THE ROLE OF PLAY IN HEALING CHILDREN AND COMMUNITIES
IN CRISIS SETTINGS
In conflict or crisis situations, a focus on physical survival needs in refugee camps or informal urban settlements, means that children’s psychological needs are often neglected. Such stressful situations force adults to prioritize meeting other basic needs like food, shelter, and safety over creating a more nurturing environment, leading to limited opportunities for play. As a result, these children struggle to have the safe space to express their needs, they might show violence towards family members or peers, repress their emotions and show reluctance in building relationships or in engaging in any meaningful activity.
When a community experiences conflict or crisis, children are less able to share their emotions through words, especially when or after experiencing shock or trauma. They may find it difficult to identify the emotions they’re feeling or understand what is actually happening to them. In these situations, play can be a powerful healing tool for children. Through play, children have freedom and escapism. They feel like they are in control of their bodies and environment—able to find joy, forget troubles at home, regenerate, learn new things, and build self-confidence. In essence, it’s an effective way for children to process, respond to, and recover from what they’ve experienced.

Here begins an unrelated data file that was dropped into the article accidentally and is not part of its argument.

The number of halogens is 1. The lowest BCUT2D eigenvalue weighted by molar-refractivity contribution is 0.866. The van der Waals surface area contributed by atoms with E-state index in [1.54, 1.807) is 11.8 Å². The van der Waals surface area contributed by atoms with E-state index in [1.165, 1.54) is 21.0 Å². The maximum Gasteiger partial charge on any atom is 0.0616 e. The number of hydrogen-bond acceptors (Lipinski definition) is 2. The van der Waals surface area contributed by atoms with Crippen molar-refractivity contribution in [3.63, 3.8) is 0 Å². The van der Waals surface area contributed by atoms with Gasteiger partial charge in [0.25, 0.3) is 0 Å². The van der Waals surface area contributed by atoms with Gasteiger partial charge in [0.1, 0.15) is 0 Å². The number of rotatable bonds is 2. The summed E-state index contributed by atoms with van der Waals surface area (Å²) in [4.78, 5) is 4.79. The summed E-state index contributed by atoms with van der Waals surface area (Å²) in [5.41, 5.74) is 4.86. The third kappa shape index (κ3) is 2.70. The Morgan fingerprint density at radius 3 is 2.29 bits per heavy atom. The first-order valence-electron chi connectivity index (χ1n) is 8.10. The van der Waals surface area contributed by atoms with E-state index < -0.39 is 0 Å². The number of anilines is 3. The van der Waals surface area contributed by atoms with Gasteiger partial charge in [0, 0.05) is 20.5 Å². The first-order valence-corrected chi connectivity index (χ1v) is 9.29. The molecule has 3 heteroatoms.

For example, after the mass influx of Rohingya refugees into Myanmar, many young children who could not articulate the trauma they experienced began to express the grave atrocities they witnessed—such as murder and arson—in vivid detail through their drawings. To help these children, BRAC Humanitarian Play Lab, a leading international non-profit with a mission to empower people and communities in situations of poverty, and social injustice, made careful considerations to ensure that the children are engaged in activities that celebrate the Rohingya culture. Children chant Kabbya (rhyming) in their language every morning, they listen to and tell Kissa (stories), and play physical games such as, Bang Khela (a frog game), Hathi Khela (an elephant game), which are unique to Rohingya culture. The walls and doors of the centres are decorated with drawings and murals made by Rohingya children, adolescents, parents, and community members which often feature traditional floral and vine motifs painted in bright colors. The centres are also adorned with colourful Shamiyanas (a ceiling drape made from cloth) which are designed and sewn by women from the community. By putting all this in place, the Humanitarian Play Lab centres become a safe and welcoming space for children, where they feel joy, pride, and a sense of ownership and belonging.